Friday, 25 December 2015


Simon is here for Christmas, so we have been able to talk through things (many things!) about the ship. I have done a mock-up of the stanchions for him (Photo 1281) and, having seen the sample bracket, Simon is happy that they will do the job.  When painted with the same dark paint as the bulwark and stanchions, the brackets will ‘disappear’. 

   Looking forward to Spring, Simon is determined to get going below deck. Ideally it will all be de-rusted and spray-sealed by the time Summer arrives.
     So now, for 2015 at least, it’s goodbye from Santa Claus me (I did not have access to a fancy dress shop) ….. 

and it’s goodbye from him (he didn’t need a fancy dress shop!). 

Saturday, 19 December 2015


My historical research has been virtually moribund lately.  I have only two irons in the fire – or rather two straws in the wind !
   I have a reader in New Zealand whose great uncle served on Irish lightships. If the old chap agrees, I will go across to Ireland to meet him and try to record some of his memories of that service.  Such memories should not be allowed to just fade away. I don’t suppose for a minute that he served aboard Cormorant – but you never know.
   David Ryan, who helped me so much on my visit to Dublin, has passed on the name of a contact in the National Archives over there. He apparently works with maritime records, so there may be some digging to do there. Perhaps I could meet up with the great uncle and the archivist on the same trip.
   On the preservation front, besides acquiring a sample of the rope/rail clamp (see last post), I have also bought a sample of a contender for the stanchion brackets.  They are galvanised brackets with one arm 10”;  one arm 12”; and are quite substantial, weighing about 1.5 lb a piece (Photo 1271).  

   Each stanchion will have to have a bespoke fitting as not only is the bulwark a bit ‘irregular’, the ship was made slightly banana-shaped to assist drainage. So it slopes down from bow to amidships and then rises to the stern.  They managed in 1878, so there is no reason we cannot manage in 2016.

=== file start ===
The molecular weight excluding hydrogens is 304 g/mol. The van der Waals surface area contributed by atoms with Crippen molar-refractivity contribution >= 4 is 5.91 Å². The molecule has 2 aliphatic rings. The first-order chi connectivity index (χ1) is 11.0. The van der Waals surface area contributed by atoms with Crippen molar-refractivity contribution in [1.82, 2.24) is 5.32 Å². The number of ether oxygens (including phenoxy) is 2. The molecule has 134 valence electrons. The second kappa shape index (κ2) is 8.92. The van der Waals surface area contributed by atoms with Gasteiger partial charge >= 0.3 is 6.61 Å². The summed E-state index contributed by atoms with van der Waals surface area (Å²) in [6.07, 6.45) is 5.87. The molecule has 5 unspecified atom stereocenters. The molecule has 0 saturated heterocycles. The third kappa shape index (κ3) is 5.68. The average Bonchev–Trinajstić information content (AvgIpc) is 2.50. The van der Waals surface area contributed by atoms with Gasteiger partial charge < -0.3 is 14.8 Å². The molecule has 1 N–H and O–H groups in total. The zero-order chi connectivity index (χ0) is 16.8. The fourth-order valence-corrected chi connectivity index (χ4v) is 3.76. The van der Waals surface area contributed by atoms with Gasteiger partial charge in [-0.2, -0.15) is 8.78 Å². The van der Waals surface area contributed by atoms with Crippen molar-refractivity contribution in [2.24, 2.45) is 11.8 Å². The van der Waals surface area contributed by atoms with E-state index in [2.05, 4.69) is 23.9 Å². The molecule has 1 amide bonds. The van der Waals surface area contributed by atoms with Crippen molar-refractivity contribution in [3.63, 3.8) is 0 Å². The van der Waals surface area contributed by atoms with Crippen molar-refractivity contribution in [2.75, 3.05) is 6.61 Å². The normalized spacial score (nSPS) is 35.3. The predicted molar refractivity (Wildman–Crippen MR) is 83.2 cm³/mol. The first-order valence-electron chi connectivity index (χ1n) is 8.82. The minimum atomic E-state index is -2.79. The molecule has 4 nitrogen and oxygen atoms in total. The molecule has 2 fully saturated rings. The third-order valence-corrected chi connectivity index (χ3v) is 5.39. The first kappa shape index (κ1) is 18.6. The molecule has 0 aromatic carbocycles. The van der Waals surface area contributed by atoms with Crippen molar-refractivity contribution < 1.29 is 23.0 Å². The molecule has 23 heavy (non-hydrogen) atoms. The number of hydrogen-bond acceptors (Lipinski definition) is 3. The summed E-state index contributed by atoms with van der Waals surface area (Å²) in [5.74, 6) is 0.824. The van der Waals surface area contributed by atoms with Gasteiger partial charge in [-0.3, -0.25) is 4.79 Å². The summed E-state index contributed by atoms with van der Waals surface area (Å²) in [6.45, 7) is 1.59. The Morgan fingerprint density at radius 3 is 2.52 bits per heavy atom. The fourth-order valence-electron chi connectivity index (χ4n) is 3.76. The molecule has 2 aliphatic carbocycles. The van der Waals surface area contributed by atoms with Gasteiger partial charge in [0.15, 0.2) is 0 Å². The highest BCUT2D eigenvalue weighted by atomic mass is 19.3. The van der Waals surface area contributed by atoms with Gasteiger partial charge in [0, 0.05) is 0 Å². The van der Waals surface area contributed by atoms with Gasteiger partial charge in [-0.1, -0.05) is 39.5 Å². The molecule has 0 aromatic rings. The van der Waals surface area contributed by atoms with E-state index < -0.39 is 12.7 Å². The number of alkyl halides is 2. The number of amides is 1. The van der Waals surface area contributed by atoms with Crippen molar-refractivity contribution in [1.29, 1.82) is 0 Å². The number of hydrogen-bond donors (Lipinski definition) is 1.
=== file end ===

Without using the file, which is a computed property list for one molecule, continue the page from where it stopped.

I did think Simon was going to have the ship dressed overall for Christmas. Well he has managed to string up some festive lights (Photo 1272), but night time photography is obviously not his strong point!

A Happy Christmas to all our readers.

Saturday, 12 December 2015


Well, no ideas from anyone yet.  I have found another candidate for securing the ‘rail-rope’. It is normally used for holding soil pipes (Photo 1261).  

I doubt if it will take the load if someone falls against the rail, so it may be necessary to install another taught wire just below the rope (Photo 1262), although I am hoping that one of you will come up with a better solution!

Meanwhile, Simon has not been idle. He has acquired a trailer-full of oil-based paint (Photo 1263) which, if nothing else, can be used as undercoat all over the ship!


Saturday, 5 December 2015


Just a brief report this week, following on from the bit on rails last time. Obviously the rope rail will not provide the leaning on and admiring the horizon type facility, but will help to stop people falling overboard. From both a safety and an aesthetic viewpoint there is a need for some sort of secondary rail between the deck and the rope rail. We did think of another rope rail, but it would have to be fixed inboard or outboard of the stanchions, which would look a bit odd. A taught wire going through the stanchions would be unobtrusive and would lend strength to the whole structure (Photo 1251).

We have found some galvanised shelf brackets which look man enough to support the new stanchions and will avoid having to cut, bend, drill and paint 105 flat steel strips! Fixing the rope to the top of each stanchion is not so easy. I found a pipe clamp in a plumbing shop (Photo 1252) but it looks a bit flimsy.  Any ideas anyone?


Saturday, 28 November 2015


Well Simon has had a go with the compressor and nail chisel gun. “Quite arm-aching” he reports – well I did warn him. I think he should import some labour for this particular job. If he can find someone who could do two or three hours on two or three days per week (even Samson couldn’t last more than three hours at a stretch !) it might all be ready for spraying when the warm weather returns next Spring. I assume the surfaces have to be dry when sprayed.
    Meanwhile a spell in dry dock will be better during warm, dry weather, so will probably take place after the below deck spraying next year. Looking at those composite pictures in the 14 November post, I was wondering if a normal tide will lift the ship out of that deep mud hole. No problem. I calculate that the mud hole is about 5ft deep and the difference between high and a low tide is over 15ft at Hoo.
   So, something to get on with – the stanchions around the deck are a mixed bunch (Photo 1241). 

There should be about 50 of them, but 20 or so are missing, 15 need replacing and a dozen are OK. Simon is thinking of steel boxes fabricated with base plates (Photo 1242). 

    If all surfaces were true and in good condition that would work, but all that welding would be expensive.  Easier to fabricate, adjust and fit would be angle brackets (Photo 1243) and they would be a lot cheaper. 

     On the historical side, I am trying to establish where Cormorant/Lady Dixon sits on the timeline. I am sure she is one of just a handful of ‘composite’ ships still afloat (Cutty Sark is ‘composite’ but not afloat). She may also be the oldest Irish Lightship still afloat, but I will be happy to hear of other contenders for the title.